Evoken - _Antithesis of Light_
(Avantgarde Music, 2005)
by: Pedro Azevedo (9 out of 10)
Finally, after four years, Evoken have unleashed the follow-up to their superb _Quietus_, which still stands in my books as the best slab of doom metal to see the bleak light of day since the turn of the century. Not only that, but _Embrace the Emptiness_ (their debut full-length) also had a major impact on my musical world back in 1998. I think I'll just skip the bit where I describe my huge anticipation of this album and all the expectations that come with it; you already know the drill.

First track proper "In Solitary Ruin" pushes you down a steep, damp, claustrophobic tunnel into an isolated hole beneath the ground. There you will remain, gasping for air and sunlight, all the way through the album; for each succeeding track is but another immeasurably heavy shovel of soil added to your shroud of earth. All exaggeration aside, _Antithesis of Light_ leaves no room for doubt: Evoken refuse not only to compromise the oppression of their funeral doom, but also to be reduced most of the time to simplistic, plodding guitars drenched in distortion in order to achieve that purpose. Be it through a sombre cello, clear strings that carry all the grief of a knell, sprinklings of keyboard or an extra guitar line, Evoken often add various elements to their crushing guitars, ponderous drums and guttural vocals. Rather than futile attempts at embellishment, these elements only enhance the emotions and atmosphere their music communicates to the listener; they sing Evoken's sorrowful song together with the other instruments as a cohesive unit. The guitar solo on "The Mournful Refusal" does push the envelope a bit, but that's just about all; and the piano at the end of that track more than makes up for it. The title track contains possibly the widest array of elements on the album, and the result is both downright heartbreaking and fully consistent. There is still plenty of those plodding guitars drenched in distortion to be found, mind; but Evoken by no means rely on them to the point of boredom.

For all its various musical elements, one thing I certainly did not expect to find in this album was a blastbeat. Yet only a few minutes into the aforementioned opening track "In Solitary Ruin", there it is: not just a somewhat faster passage, but a real blastbeat (at least by doom metal's standards). But consider this: the drums are actually the only component of the music that speeds up during this section. Very interesting. Unfortunately, said drums end up sounding rather blurry in the process due to some debatable production decisions; more on that later.

Every one of the album's six tracks (not counting the intro) passes the ten minute mark, which, in case you are not familiar with Evoken, should give you a reasonable idea of what sort of compositions are on offer. Each track has its own distinctive characteristics and passages, encompassing different approaches in a number of ways while remaining fully coherent. It can be argued that given its nature and length, _Antithesis of Light_ is a hard album to take in as a whole. But why should it be easy or pleasant? This is not music to be played casually or in the background; this is extreme doom metal at its best, requiring your undivided attention and a suitable frame of mind.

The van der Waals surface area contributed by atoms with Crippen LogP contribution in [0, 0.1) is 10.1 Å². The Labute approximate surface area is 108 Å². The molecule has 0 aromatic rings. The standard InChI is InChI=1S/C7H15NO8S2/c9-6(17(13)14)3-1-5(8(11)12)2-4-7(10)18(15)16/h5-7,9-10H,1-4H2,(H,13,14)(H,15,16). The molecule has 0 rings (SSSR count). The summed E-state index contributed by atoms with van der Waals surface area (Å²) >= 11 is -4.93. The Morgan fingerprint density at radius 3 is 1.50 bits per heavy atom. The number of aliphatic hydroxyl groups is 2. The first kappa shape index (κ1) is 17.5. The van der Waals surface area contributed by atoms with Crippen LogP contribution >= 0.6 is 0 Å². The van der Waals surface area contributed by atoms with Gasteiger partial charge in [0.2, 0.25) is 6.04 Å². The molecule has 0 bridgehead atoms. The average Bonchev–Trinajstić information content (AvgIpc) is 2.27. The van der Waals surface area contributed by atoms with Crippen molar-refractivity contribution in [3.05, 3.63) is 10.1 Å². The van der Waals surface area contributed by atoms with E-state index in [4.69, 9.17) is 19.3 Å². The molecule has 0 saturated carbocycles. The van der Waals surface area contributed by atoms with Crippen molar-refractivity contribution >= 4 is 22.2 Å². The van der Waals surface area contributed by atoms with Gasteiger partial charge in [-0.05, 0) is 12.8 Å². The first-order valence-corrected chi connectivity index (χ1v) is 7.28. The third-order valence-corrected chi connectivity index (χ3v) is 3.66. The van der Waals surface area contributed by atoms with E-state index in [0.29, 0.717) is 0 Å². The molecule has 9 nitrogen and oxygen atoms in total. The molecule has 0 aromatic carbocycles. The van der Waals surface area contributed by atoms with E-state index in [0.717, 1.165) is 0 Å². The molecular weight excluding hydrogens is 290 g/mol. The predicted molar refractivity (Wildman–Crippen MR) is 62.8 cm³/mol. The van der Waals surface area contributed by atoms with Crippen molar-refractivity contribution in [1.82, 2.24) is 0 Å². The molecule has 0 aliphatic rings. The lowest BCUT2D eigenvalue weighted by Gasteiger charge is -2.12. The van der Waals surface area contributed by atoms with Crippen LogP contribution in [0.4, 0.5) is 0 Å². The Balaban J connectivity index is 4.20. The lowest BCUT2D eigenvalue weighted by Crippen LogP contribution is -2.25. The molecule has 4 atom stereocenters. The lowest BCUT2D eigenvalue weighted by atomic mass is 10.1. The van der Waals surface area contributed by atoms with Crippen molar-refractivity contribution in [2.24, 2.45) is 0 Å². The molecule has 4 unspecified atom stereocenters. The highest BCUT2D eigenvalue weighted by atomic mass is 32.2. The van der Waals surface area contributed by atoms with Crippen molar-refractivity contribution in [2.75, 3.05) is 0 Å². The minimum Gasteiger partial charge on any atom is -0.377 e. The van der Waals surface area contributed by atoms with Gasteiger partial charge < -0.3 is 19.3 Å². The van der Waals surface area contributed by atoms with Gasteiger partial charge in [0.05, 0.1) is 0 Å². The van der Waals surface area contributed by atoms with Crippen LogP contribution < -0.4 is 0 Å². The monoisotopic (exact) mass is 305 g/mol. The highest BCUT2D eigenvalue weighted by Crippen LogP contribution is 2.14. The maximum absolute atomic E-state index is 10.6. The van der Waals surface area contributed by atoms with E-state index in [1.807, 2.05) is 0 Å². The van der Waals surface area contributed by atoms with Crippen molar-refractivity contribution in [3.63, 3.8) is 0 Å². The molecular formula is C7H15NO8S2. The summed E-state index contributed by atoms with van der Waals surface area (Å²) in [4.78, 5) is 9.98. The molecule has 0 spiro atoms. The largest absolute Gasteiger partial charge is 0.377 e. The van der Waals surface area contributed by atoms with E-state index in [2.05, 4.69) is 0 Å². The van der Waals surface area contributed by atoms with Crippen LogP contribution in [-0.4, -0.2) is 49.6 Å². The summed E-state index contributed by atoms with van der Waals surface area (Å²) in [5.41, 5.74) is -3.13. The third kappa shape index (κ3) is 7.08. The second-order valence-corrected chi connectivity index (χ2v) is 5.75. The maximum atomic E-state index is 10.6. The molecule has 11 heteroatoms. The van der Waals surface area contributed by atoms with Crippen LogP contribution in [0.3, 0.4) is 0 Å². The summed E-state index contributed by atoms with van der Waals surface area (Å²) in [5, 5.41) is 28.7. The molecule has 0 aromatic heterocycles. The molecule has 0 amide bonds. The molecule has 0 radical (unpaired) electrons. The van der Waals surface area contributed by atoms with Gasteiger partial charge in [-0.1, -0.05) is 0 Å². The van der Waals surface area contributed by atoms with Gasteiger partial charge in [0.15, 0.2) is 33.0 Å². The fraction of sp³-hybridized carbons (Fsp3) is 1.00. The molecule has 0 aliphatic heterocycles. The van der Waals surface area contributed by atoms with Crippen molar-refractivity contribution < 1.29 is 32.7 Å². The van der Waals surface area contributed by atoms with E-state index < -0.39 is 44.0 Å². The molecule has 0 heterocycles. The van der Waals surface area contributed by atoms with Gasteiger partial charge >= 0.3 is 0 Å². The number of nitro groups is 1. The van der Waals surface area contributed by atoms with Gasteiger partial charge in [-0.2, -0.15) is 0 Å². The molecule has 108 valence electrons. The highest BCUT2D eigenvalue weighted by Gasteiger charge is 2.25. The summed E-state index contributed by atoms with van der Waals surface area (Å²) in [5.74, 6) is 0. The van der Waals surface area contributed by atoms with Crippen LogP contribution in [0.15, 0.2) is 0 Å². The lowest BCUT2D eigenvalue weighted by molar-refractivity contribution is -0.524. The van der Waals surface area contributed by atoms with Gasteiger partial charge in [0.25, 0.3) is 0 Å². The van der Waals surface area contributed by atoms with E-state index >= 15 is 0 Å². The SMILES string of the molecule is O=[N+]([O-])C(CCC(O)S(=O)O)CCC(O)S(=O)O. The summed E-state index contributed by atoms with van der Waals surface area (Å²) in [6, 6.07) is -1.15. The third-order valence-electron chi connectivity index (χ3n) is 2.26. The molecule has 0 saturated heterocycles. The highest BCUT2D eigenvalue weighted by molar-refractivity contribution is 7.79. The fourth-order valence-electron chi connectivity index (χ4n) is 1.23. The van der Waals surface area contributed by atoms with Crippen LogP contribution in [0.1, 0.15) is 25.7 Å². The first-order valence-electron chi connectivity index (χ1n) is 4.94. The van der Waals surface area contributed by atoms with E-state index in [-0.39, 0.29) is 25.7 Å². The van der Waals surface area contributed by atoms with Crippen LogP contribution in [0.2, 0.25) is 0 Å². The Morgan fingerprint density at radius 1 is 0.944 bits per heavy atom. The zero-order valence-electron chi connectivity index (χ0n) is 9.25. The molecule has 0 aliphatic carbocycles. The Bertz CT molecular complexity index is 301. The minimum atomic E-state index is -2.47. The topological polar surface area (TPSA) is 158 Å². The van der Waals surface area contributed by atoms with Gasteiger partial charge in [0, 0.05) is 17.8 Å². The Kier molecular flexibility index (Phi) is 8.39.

Finding the best compromise between clarity and heaviness is not an easy task when you play this type of music, and as hinted earlier I found the production slightly disappointing. The drums could have sounded a bit more powerful and natural, and one always tends to think the guitars could have been even more crushing; but it is difficult to imagine how this would affect the overall balance. Ultimately, at the right volume the sound comes together quite well, powerful enough while retaining sufficient clarity.

Perhaps only time will tell if _Quietus_ will retain its crown as the main landmark in Evoken's career, but in my case _Antithesis of Light_ did not affect me on quite the same level as its predecessor. Timing and various other circumstances also come into play however, so this doesn't make it any less of an excellent album in its own right -- to the extent that _Antithesis of Light_ seems bound to be the best funeral doom metal album of 2005.

[Todd DePalma: "There is a Sufi aphorism which states "When the heart weeps for what it has lost, the spirit laughs for what it has found". The third Evoken album continues to plumb different aspects of release and horror that occur when we slough the flesh. Although the production is not quite as thick compared to _Quietus_ and the drums tend to become indistinct with the slightest flash of speed, there remains an enveloping power in sound and concept. With a smirking assurance of annihilation, vocals crumble the shell of existence as the ruins of sanctuary are swept away by the guitar. As always, the keyboards provide the final touch to Evoken's atmosphere and the addition of keyboardist Denny Hahn results in some of the most evocative and tenebrist pieces they've written thus far. A doom masterwork of coherent imagination that disconnects man and earth from umbilical track of gravity leading toward the sun; held hostage to the baleful echo within."]

Contact: http://www.evoken.com

(article published 26/4/2005)

4/12/2002 P Azevedo Evoken: Tending the Dire Hatred
8/13/2012 J Carbon 7 Evoken - Atra Mors
6/13/2008 Q Kalis 8.5 Evoken - A Caress of the Void
3/13/2001 A McKay 8.5 Evoken - Quietus
2/13/1999 A Cantwell 8.5 Evoken - Embrace the Emptiness
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